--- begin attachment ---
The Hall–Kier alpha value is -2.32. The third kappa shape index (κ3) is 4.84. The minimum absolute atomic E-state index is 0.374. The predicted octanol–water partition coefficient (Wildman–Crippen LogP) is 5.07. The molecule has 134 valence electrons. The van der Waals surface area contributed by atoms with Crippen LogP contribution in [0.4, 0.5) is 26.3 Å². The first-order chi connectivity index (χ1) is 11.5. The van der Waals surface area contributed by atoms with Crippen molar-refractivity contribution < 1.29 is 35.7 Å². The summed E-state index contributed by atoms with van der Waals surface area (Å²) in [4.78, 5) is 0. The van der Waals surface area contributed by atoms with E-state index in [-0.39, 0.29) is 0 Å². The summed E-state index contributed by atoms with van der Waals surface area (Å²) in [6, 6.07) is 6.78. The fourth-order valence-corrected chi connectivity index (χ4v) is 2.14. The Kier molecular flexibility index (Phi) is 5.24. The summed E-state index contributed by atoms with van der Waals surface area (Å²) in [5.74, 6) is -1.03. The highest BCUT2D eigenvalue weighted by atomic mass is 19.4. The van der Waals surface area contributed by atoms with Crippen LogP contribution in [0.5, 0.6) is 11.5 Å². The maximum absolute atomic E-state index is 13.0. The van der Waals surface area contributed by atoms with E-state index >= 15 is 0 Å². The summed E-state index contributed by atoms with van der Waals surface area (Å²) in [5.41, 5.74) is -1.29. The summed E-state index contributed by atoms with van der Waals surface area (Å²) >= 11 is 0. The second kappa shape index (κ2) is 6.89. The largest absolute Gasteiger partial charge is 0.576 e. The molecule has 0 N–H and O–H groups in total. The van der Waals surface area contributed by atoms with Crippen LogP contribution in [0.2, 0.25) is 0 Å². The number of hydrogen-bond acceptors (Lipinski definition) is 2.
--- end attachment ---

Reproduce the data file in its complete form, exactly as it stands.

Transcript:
The Hall–Kier alpha value is -2.32. The third kappa shape index (κ3) is 4.84. The minimum absolute atomic E-state index is 0.374. The predicted octanol–water partition coefficient (Wildman–Crippen LogP) is 5.07. The molecule has 134 valence electrons. The van der Waals surface area contributed by atoms with Crippen LogP contribution in [0.4, 0.5) is 26.3 Å². The first-order chi connectivity index (χ1) is 11.5. The van der Waals surface area contributed by atoms with Crippen molar-refractivity contribution < 1.29 is 35.7 Å². The summed E-state index contributed by atoms with van der Waals surface area (Å²) in [4.78, 5) is 0. The van der Waals surface area contributed by atoms with E-state index in [-0.39, 0.29) is 0 Å². The summed E-state index contributed by atoms with van der Waals surface area (Å²) in [6, 6.07) is 6.78. The fourth-order valence-corrected chi connectivity index (χ4v) is 2.14. The Kier molecular flexibility index (Phi) is 5.24. The summed E-state index contributed by atoms with van der Waals surface area (Å²) in [5.74, 6) is -1.03. The highest BCUT2D eigenvalue weighted by atomic mass is 19.4. The van der Waals surface area contributed by atoms with Crippen LogP contribution in [0.5, 0.6) is 11.5 Å². The maximum absolute atomic E-state index is 13.0. The van der Waals surface area contributed by atoms with E-state index >= 15 is 0 Å². The summed E-state index contributed by atoms with van der Waals surface area (Å²) in [5.41, 5.74) is -1.29. The summed E-state index contributed by atoms with van der Waals surface area (Å²) >= 11 is 0. The second kappa shape index (κ2) is 6.89. The largest absolute Gasteiger partial charge is 0.576 e. The molecule has 0 N–H and O–H groups in total. The van der Waals surface area contributed by atoms with Crippen LogP contribution in [0.2, 0.25) is 0 Å². The number of hydrogen-bond acceptors (Lipinski definition) is 2.